French acquisition of Santo Domingo
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|Colony of France|
|Government||Republic (1792-04); First Empire (1804-09)|
|•||Peace of Basel||July 22, 1795|
|•||Reestablishment of Spanish rule||July 9, 1809|
|Area||54,642 km² (21,097 sq mi)|
|Currency||Santo Domingo peso, Saint-Domingue livre|
The French acquisition of Santo Domingo also at this time referred to as the French Santo Domingo or Saint-Domingue occurred in 1795 when France briefly came to own the whole island when by the Treaty of Basel Spain ceded the eastern Santo Domingo colony as a consequence of the French Revolutionary Wars. At the time, slaves led by Toussaint Louverture in Saint-Domingue (western colony) were in revolt against France. In 1801, Toussaint Louverture arrived in Santo Domingo, proclaiming the abolition of slavery on behalf of the French Republic and then captured Santo Domingo from the French and took control of the entire island.
Shortly afterwards, Napoleon dispatched an army to subdue the island. Even after their defeat by the Haitians, a small French garrison remained in the former Spanish colony. Slavery was reestablished and many of the émigré Spanish colonists returned. In 1802 an army sent by Napoleon under the command of Charles Leclerc, captured Toussaint Louverture and sent him to France as prisoner. His successors and yellow fever succeeded in expelling the French again from Saint-Domingue. The nation declared independence as Haiti in 1804. France went on to recover Spanish Santo Domingo.
In 1805, after crowning himself Emperor, Jean-Jacques Dessalines invaded, reaching Santo Domingo before retreating in the face of a French naval squadron. In their retreat through the Cibao, the Haitians sacked the towns of Santiago de los Caballeros and Moca, slaughtering most of their residents and helping to lay the foundation for two centuries of animosity between the two countries.
The French held on in the eastern part of the island, until defeated by the Spanish inhabitants at the Battle of Palo Hincado on November 7, 1808 and the final capitulation after the siege of Santo Domingo, on July 11, 1809, with help from the English Royal Navy.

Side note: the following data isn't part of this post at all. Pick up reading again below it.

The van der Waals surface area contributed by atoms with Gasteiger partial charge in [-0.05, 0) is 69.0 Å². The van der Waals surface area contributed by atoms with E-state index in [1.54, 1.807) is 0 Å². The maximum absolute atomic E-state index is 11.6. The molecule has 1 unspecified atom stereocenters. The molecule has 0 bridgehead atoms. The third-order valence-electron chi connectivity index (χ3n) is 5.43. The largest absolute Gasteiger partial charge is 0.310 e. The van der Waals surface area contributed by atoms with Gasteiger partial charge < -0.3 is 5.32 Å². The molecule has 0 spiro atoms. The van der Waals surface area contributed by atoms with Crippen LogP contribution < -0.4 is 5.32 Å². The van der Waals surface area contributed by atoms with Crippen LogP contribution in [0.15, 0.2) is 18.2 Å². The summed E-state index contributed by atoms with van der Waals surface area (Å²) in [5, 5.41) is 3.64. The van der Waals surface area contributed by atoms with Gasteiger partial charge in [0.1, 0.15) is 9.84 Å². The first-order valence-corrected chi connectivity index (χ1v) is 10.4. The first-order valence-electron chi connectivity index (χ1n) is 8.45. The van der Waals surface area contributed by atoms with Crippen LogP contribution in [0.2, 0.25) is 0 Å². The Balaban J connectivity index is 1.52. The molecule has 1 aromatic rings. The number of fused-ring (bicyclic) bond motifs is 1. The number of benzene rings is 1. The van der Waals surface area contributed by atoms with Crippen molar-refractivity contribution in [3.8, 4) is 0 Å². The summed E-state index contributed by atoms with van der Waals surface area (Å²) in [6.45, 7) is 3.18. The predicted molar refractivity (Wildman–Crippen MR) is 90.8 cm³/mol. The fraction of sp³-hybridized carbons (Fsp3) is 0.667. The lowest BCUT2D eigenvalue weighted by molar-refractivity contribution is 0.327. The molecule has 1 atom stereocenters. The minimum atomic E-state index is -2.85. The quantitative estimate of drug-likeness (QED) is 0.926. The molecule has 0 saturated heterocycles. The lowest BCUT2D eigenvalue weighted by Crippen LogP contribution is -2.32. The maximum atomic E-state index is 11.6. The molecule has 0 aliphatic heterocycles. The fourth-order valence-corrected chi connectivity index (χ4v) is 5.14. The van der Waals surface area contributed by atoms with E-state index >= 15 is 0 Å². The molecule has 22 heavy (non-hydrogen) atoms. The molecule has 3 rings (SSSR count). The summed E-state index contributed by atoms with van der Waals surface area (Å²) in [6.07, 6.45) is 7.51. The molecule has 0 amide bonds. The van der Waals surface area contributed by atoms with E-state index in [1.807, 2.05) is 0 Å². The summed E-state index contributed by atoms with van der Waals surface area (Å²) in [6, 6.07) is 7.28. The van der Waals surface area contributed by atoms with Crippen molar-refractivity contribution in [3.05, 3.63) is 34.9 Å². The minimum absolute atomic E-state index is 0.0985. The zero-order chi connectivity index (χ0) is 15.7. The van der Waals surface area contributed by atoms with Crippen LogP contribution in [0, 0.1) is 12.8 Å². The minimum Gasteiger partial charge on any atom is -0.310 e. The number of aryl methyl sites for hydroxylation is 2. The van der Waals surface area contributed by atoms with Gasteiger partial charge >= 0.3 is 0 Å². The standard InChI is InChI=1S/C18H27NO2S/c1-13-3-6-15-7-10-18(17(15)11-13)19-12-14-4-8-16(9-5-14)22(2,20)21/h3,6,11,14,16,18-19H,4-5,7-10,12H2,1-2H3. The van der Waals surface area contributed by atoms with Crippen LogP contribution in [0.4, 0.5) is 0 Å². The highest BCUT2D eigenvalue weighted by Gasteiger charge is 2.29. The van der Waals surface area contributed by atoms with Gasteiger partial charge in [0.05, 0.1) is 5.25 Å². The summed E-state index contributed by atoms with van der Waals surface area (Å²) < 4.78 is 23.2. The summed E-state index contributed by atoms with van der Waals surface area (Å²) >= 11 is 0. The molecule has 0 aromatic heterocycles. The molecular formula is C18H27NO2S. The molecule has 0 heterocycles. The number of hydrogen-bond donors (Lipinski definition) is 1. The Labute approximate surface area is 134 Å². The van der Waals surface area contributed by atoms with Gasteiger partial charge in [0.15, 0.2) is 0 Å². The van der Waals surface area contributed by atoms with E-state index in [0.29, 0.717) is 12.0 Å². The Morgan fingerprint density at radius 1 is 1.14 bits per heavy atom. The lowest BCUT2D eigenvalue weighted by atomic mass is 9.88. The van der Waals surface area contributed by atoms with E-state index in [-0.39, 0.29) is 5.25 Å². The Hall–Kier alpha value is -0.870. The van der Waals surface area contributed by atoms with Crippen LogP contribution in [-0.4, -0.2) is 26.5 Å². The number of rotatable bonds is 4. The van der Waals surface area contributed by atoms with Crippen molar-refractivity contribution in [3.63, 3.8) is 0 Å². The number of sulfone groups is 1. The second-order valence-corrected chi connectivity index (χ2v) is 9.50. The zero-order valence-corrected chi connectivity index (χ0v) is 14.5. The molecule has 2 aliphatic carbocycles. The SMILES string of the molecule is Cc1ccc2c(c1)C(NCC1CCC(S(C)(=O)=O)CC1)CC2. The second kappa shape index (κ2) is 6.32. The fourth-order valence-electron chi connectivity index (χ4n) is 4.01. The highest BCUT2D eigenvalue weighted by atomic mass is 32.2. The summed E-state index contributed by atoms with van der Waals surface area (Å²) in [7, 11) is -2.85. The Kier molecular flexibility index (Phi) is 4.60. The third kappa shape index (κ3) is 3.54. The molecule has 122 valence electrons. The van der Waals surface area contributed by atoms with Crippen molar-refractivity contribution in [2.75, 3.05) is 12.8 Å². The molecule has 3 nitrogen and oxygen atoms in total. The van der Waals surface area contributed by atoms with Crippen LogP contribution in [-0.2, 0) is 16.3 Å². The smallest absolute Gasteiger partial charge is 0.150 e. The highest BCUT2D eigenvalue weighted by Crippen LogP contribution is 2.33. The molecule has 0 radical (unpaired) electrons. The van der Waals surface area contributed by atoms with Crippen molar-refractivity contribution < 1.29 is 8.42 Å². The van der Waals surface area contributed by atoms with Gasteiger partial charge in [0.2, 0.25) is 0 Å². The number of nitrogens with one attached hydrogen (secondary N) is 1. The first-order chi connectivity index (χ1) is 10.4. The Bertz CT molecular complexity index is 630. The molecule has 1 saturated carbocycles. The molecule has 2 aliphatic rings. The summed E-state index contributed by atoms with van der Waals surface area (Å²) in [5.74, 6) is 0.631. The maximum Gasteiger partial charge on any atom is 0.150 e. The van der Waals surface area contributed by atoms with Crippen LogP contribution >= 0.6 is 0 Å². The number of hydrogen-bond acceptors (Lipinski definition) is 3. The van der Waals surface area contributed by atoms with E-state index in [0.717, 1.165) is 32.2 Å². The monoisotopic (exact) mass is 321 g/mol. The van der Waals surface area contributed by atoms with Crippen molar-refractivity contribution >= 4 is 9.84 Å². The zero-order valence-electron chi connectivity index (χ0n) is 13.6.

The first battle took place in Palo Hincado on November 7, 1808, when Gen. Juan Sánchez Ramírez, leading an army of local and Puerto Rican soldiers, attacked by surprise and a garrison of the French Army under the command of Governor Gen. Louis Ferrand, who later committed suicide. The news was heard by Gen. Dubarquier who garrisoned 2000 soldiers in Santo Domingo. The Spanish laid siege to the city on November 27, 1808, with the aid of 6 frigates from the Royal Navy, and troops under the command of General Hugh Lyle Carmichael. Santo Domingo was returned to Spanish control by 9 July 1809.
- 1801-1802 Toussaint Louverture
- 1802-1803 Antoine Nicolas Kerverseau
- 1803-1808 Louis Marie Ferrand
- 1808-1809 L. Dubarquier
- Von Grafenstein, Johanna (2005). Latin America and the Atlantic World (in English and Spanish). Cologne: Böhlau Verlag GmbH & Cie. p. 352. ISBN 3-412-26705-8. Retrieved 22 August 2014.
- Chartrand, René (1996). Napoleon’s Overseas Army (3rd ed.). Hong Kong: Reed International Books Ltd. ISBN 085045-900-1. Retrieved 22 August 2014.
- White, Ashli (2010). Encountering Revolution: Haiti and the Making of the Early Republic. Baltimore, Maryland, U. S. A.: The Johns Hopkins University Press. p. 63. ISBN 978-0-8018-9415-2.